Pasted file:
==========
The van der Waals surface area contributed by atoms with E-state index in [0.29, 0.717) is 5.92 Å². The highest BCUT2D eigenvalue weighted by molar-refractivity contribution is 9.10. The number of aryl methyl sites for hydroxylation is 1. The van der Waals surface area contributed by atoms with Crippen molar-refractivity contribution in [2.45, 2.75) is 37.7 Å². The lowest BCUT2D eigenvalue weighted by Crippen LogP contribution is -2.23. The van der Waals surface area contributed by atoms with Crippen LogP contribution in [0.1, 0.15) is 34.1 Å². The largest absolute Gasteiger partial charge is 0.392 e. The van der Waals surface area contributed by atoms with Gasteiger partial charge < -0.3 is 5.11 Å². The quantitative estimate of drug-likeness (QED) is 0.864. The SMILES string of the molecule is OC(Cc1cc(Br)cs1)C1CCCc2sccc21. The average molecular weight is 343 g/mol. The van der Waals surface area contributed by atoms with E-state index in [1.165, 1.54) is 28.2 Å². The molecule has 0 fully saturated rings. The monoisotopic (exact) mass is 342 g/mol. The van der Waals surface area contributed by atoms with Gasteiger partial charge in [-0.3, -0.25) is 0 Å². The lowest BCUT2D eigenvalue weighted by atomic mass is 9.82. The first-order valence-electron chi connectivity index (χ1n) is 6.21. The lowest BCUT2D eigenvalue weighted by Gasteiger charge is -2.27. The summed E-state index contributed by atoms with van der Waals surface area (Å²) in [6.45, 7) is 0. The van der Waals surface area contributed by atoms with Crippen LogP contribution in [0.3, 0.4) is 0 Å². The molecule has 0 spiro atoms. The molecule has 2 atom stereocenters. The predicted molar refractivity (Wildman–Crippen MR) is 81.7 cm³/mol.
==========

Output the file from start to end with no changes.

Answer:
The van der Waals surface area contributed by atoms with E-state index in [0.29, 0.717) is 5.92 Å². The highest BCUT2D eigenvalue weighted by molar-refractivity contribution is 9.10. The number of aryl methyl sites for hydroxylation is 1. The van der Waals surface area contributed by atoms with Crippen molar-refractivity contribution in [2.45, 2.75) is 37.7 Å². The lowest BCUT2D eigenvalue weighted by Crippen LogP contribution is -2.23. The van der Waals surface area contributed by atoms with Crippen LogP contribution in [0.1, 0.15) is 34.1 Å². The largest absolute Gasteiger partial charge is 0.392 e. The van der Waals surface area contributed by atoms with Gasteiger partial charge < -0.3 is 5.11 Å². The quantitative estimate of drug-likeness (QED) is 0.864. The SMILES string of the molecule is OC(Cc1cc(Br)cs1)C1CCCc2sccc21. The average molecular weight is 343 g/mol. The van der Waals surface area contributed by atoms with E-state index in [1.165, 1.54) is 28.2 Å². The molecule has 0 fully saturated rings. The monoisotopic (exact) mass is 342 g/mol. The van der Waals surface area contributed by atoms with Gasteiger partial charge in [-0.3, -0.25) is 0 Å². The lowest BCUT2D eigenvalue weighted by atomic mass is 9.82. The first-order valence-electron chi connectivity index (χ1n) is 6.21. The lowest BCUT2D eigenvalue weighted by Gasteiger charge is -2.27. The summed E-state index contributed by atoms with van der Waals surface area (Å²) in [6.45, 7) is 0. The van der Waals surface area contributed by atoms with Crippen LogP contribution in [0.3, 0.4) is 0 Å². The molecule has 0 spiro atoms. The molecule has 2 atom stereocenters. The predicted molar refractivity (Wildman–Crippen MR) is 81.7 cm³/mol.